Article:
BSN in another Degree to a Masters in NursingRegister Today!
- by Silly1 Aug 23, '07I am in nursing school and will receive my ADN. I do however already have a BSN in another field of study and was told by my nursing director that I could use that BSN and study to get my Masters Degree in Nursing. Is this true or sound right?
- Aug 24, '07 by llgA BSN is a "Bachelor's Degree in Nursing." I take it that you have a BS in another field, not a BSN.
Some MSN programs will accept students in your situation, requiring them to take a few of the Bachelor's level courses prior to the Master's level courses, but not requiring the full completion of all course required for a BSN. In other words, they combine the BSN and MSN into one course of study. For example, rather than spending 2 years getting a BSN and 2 more years getting an MSN, you could combine the two programs and graduate with your MSN in 3 years.
However, not all schools allow you to do that. You would have to meet with representatives of the schools of your choice and have them review your transcripts and make a decision on your particular case. The number of undergraduate courses you would have to take may depend on the particular courses you took for your other BS degree.
- Aug 24, '07 by HeartsOpenWideyes it is possible:
: what are the requirements for admission to the program?
a: the program has three avenues of entry and the requirements differ slightly for each option.
1.masters entry program in nursing (mepn).
this 3 year option is designed for non-nurses who have completed an undergraduate degree in another field. applicants to this popular option must have satisfactory scores on their gre tests and an acceptable gpa. applicant's life experiences, letters of support and essay will all contribute to their application profile. master of science program.
2.this two-year program is open to experienced registered nurses with an undergraduate degree in any field. applicants are evaluated on their experiences, their essay, academic records and gre scores, and an interview with program faculty. a recent statistics course is required prior to admission.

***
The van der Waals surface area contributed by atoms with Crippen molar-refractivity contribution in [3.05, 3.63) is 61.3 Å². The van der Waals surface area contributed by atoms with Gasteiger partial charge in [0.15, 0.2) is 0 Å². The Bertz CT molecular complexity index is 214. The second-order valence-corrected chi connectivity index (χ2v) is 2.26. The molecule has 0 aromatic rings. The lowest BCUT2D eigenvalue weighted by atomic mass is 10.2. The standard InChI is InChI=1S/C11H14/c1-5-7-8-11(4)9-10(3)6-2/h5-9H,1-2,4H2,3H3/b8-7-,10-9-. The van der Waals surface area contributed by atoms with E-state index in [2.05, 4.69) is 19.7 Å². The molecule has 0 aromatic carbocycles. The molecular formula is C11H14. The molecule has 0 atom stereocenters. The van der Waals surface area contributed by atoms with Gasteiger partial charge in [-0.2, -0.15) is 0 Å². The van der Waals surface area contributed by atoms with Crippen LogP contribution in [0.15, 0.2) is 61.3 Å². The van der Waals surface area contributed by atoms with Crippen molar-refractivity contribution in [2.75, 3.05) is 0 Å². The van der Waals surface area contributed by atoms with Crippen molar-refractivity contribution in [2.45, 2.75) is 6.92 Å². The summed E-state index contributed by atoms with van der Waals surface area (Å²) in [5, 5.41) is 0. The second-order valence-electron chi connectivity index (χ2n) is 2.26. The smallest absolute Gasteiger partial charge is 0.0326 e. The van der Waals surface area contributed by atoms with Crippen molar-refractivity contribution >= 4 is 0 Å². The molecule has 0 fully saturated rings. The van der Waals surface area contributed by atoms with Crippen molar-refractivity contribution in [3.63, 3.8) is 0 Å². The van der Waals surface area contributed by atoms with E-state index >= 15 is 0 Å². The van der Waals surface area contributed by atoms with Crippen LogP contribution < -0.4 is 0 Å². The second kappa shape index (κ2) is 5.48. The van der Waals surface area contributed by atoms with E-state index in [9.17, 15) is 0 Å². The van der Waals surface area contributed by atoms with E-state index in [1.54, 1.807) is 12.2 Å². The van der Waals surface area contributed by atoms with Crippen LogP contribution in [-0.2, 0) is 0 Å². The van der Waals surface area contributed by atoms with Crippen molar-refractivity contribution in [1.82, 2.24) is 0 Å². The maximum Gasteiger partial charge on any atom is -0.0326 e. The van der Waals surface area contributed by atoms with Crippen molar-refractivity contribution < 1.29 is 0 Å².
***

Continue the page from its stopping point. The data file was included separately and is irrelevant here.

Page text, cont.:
3.certificate program. this option is open to registered nurses who have already earned a graduate degree, especially those who have a msn. applicants are evaluated on their experiences, essays and recommendations, and academic records.
- Aug 24, '07 by llgQuote from mvanz9999Actually, it doesn't sound like she needs a "Direct Enty" program. She is already attending an ADN program. Once she graduates (and passes boards), she will be an RN. She doesn't need an entry program: she needs a bridge program. Those are 2 different things.Do a search for "Direct Entry" which should clear things up for you. I have a BFA and am doing a direct entry program at UIC to end with an MSN.
Now ... if she has just started her ADN program and wants to drop out and then start over again in an MSN direct entry program, that's another thing.
Direct entry MSN programs are great for people who already have a BS or BA in something else but are just starting their nursing education. However, once you already have an ADN, that's not what you need.
- Aug 24, '07 by pacificaYou are talking about an RN to MSN program. There are many of these around the country, just try Google.
I'm planning to apply to such a program at Washington State University-Vancouver. They offer an RN-MSN Family Nurse Practitioner track for those who hold a Bachelor degree in another field. I can even get a head start by taking a couple of the classes (BSN level) while finishing my ADN.:spin:
- Aug 26, '07 by Silly1I am sorry for the error in my original statement. I do have a Bachelor's in another field and am in a RN program currently that is the ADN. So I can then just jump from the ADN-MSN correct? That would be great since I do not wish to continue to duplicate degrees. I just would like to get my nursing degree, and jump straight to the MSN program. Thank you very much to each and every one of you for your information and help.
- Aug 26, '07 by Silly1llg,
I am just completing my first term for the ADN program. Is it possible that I could have started a nursing program under the MSN degree from the beginning with no prior nursing education or experience?